In 1920, Alice edited a volume titled The Dunbar Speaker and Entertainer, including works by and about the Black community (including works by Paul Laurence Dunbar himself). In this volume, Alice did include a few white voices, such as Abraham Lincoln, Theodore Roosevelt, and Walt Whitman. However, in her table of contents, she marked these names and wrote, “The names marked with an asterisk are the names of members of the Caucasian Race.”
Determining a historic figure’s sexuality should not be taken lightly, or a historian risks removing the person’s agency in their own story. Everyone should have the agency to choose the labels they do or do not use. However in many cases, historic figures that would today fall into the LGBTQ+ community lived in societies that actively removed their agency to choose these labels honestly in their own time.
As is documented in her diary, Alice Dunbar Nelson experienced romantic and intimate relationships with both men and women during her lifetime. So what we can say is that Alice Dunbar Nelson’s experiences might today be defined under the umbrella of bisexuality.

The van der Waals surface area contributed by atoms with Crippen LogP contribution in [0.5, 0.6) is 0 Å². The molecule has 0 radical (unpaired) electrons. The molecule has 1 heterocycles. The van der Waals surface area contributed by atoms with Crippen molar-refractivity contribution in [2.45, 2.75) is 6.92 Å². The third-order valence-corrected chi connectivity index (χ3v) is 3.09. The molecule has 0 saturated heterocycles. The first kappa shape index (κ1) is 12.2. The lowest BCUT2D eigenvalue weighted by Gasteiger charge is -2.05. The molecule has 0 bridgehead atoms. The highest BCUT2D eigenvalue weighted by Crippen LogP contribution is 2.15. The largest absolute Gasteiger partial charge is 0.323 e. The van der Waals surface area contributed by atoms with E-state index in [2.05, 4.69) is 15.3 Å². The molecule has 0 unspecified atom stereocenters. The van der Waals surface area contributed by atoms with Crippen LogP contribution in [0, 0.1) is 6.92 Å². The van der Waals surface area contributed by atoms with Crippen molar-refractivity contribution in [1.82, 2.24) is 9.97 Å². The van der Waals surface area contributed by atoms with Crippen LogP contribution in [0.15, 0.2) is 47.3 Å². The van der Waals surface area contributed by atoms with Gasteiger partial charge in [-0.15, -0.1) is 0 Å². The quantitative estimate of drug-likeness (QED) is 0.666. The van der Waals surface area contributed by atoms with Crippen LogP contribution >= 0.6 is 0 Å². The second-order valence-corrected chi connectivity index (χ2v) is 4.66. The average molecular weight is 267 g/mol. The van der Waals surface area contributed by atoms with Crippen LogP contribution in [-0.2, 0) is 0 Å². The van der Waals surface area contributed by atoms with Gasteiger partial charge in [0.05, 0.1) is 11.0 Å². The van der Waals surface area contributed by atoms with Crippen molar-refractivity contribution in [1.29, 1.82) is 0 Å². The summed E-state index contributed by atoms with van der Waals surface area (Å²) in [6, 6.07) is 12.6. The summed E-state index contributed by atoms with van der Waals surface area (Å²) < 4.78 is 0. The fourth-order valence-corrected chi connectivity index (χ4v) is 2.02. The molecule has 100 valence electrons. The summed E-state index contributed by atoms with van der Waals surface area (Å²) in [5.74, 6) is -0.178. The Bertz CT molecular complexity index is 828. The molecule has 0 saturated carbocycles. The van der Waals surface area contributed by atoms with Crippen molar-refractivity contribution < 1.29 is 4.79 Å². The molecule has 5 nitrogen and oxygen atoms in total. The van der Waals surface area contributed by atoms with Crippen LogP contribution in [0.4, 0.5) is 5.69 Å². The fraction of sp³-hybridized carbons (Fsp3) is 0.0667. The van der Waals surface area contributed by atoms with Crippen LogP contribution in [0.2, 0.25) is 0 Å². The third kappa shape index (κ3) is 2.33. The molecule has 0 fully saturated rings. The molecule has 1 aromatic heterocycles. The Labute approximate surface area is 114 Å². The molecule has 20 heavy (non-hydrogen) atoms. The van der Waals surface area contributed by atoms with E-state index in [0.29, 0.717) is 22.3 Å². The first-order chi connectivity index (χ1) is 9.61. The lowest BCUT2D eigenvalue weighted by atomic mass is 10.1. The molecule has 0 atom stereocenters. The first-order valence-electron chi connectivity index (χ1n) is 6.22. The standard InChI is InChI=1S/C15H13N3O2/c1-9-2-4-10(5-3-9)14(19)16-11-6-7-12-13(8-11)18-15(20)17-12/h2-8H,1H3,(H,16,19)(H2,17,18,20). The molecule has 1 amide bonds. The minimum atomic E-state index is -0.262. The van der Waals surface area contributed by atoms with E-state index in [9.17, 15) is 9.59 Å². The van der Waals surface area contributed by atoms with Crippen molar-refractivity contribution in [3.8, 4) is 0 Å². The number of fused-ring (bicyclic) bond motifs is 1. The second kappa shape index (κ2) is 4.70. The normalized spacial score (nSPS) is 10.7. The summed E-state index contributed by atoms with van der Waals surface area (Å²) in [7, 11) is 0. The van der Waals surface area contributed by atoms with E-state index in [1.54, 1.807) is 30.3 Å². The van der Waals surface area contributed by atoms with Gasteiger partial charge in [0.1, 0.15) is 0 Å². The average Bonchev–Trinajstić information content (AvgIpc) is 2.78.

“Love and beautiful love has been mine from many men, but the great passion of four or five transcended that of other women — and what more can any woman want?” –Alice Dunbar Nelson in her diary, 1931
Alice wrote freely about her relationships with women in her diary, and wrote poems dedicated to those women that caught her eye. Alice burned most of these poems before her death in 1935. Some, unpublished, do survive today, including “You! Inez!” (1921).